Best foot forward: Walking for wellbeing

Sometimes, it’s the simplest things that can help us improve our wellbeing and make us a little bit fitter. Walking isn’t winning any prizes for being high adrenaline, but it’s free and you can do it anywhere from hiking in the countryside to strolling round the block. You can revel in the sights and sounds around you or plug yourself into a podcast on an audiobook. 

Walking offers huge health benefits. It’s been proven to reduce stress and anxiety levels, increase energy, boost self-esteem and self-confidence and even helps you sleep better. In some cases, it can help alleviate depression. Physically, walking can help with weight control, reduces the risk of stroke and improves cardiovascular fitness, as well as keeping bones and muscles healthy. Ideally, you should walk briskly for 150 minutes a week, or around 25 minutes each day. Walking to the shops or the school gates, getting off the bus a stop earlier or taking a break at lunchtime all count.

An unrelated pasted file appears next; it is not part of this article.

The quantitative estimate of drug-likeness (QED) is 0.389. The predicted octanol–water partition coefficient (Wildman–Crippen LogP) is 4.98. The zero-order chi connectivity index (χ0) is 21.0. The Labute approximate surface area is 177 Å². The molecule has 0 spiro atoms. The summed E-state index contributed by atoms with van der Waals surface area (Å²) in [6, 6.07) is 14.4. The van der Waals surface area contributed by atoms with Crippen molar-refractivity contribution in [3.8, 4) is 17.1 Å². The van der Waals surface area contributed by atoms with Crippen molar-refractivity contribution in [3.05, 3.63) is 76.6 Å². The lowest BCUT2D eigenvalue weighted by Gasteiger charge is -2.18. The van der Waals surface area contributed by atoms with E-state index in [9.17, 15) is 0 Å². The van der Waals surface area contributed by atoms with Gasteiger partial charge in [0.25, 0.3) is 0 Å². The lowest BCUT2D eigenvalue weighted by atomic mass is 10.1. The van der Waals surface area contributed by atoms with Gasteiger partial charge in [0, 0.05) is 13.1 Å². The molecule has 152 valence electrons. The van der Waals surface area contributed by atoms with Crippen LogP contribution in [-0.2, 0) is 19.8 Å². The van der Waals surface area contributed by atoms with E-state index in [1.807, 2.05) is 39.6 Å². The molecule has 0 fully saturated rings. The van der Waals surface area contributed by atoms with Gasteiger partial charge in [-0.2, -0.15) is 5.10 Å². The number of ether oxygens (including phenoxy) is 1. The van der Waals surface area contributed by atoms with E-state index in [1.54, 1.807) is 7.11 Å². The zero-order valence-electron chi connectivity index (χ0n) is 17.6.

You can walk with a friend, join a group or do it yourself. There are bound to be local routes worth exploring, whether it’s a local park, disused railway line, or a coastal path. 

The Scandinavians say that there’s no such thing as bad weather, only unsuitable clothing. For walking, you want decent shoes or trainers, a jacket that keeps the wind and rain out and some socks that prevent blisters. Visibility is also important, so light or bright colours and reflectivity can help you walk safely. 

Aside from the glow of knowing you’ve done your daily exercise, the best thing about walking in bad weather is that warm, relieved feeling as you curl up with a mug of hot chocolate and your nose and ears slowly defrost. It’s time to put your best foot forward. 

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